|Year : 2014 | Volume
| Issue : 2 | Page : 148-151
How social accountability can be incorporated into an urban community-based medical education program: An Australian initiative
Sarah Mahoney1, Linnea Boileau2, John Floridis3, Christina Abi-Abdallah3, Bernard Lee3
1 Flinders University School of Medicine, Flinders University, Bedford Park, South Australia, Australia
2 School of Medicine, Flinders University, Bedford Park, South Australia, Australia
3 Flinders University, Bedford Park, South Australia, Australia
|Date of Web Publication||31-Oct-2014|
Dr. Sarah Mahoney
MBBS Academic Coordinator Onkaparinga Clinical Education program, School of Medicine, Flinders University, Bedford Park, South Australia
Source of Support: Knowledge Exchange grant from Flinders University, National Australia Bank Grant,, Conflict of Interest: None
Background: Medical schools play a role in ensuring that their outcomes ultimately have positive effects on the health status of communities. We describe an initiative that translates this broad intent into meaningful activities that foster positive attitudes to social accountability among medical students in the context of an already full curriculum. Methods: Faculty members from an urban community-based medical education program undertook broad consultation with its community groups. Medical students then undertook activities designed to assist in the well-being of socio-economically disadvantaged adolescents through near-peer counselling and health education. Results: Early evaluation from medical students, secondary students, community organisations and faculty indicates that the activities undertaken to-date have been of value to stakeholders. Discussion: This initiative is intended to develop one model for incorporating social accountability into the medical curriculum with sustainable activities that benefit the community and medical students. Further research and evaluation of the impact of this initiative on both the community group involved and on medical students is essential.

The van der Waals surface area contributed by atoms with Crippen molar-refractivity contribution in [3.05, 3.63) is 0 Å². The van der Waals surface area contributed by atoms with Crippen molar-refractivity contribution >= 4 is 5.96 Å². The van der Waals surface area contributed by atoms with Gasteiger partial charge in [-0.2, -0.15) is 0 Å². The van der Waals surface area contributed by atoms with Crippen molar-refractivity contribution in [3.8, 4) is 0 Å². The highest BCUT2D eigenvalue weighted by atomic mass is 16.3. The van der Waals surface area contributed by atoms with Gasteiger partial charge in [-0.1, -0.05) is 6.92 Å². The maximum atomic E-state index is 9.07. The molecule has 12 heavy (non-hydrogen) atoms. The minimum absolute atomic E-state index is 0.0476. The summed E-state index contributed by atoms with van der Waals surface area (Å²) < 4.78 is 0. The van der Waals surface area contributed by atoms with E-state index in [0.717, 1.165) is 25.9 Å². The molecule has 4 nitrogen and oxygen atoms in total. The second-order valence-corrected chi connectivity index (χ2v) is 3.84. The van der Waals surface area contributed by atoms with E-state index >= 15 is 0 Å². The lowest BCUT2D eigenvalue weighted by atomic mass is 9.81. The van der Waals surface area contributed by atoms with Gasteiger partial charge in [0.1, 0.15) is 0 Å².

Keywords: Community-based medical education, medical education, social accountability
|How to cite this article:|
Mahoney S, Boileau L, Floridis J, Abi-Abdallah C, Lee B. How social accountability can be incorporated into an urban community-based medical education program: An Australian initiative. Educ Health 2014;27:148-51
|How to cite this URL:|
Mahoney S, Boileau L, Floridis J, Abi-Abdallah C, Lee B. How social accountability can be incorporated into an urban community-based medical education program: An Australian initiative. Educ Health [serial online] 2014 [cited 2022 Jan 28];27:148-51. Available from: https://www.educationforhealth.net/text.asp?2014/27/2/148/143746
| Social accountability and medical education|| |
Social accountability is increasingly recognised as a necessary role for medical schools, gauged by '…their capacity to anticipate the kind of doctors required by evolving health systems….Medical schools must make explicit contributions to improving health and demonstrate that their "products" - graduates, research findings and service models - have tangible positive effects on health status in local communities'. 
We describe an initiative of Flinders University in South Australia aimed at enhancing medical student understanding of the social determinants of health, while providing useful services for at-risk adolescents in the local community. Medical students provide advice and support (with appropriate supervision) within their own limitations to facilitate adolescents' use of mainstream community health services; they apply their knowledge, empathy, communication and leadership skills in a setting outside the usual healthcare context and develop an awareness of the inequities and challenges some adolescents face. Concurrently, the project provides adolescents with access to healthcare guidance in a safe and supportive setting.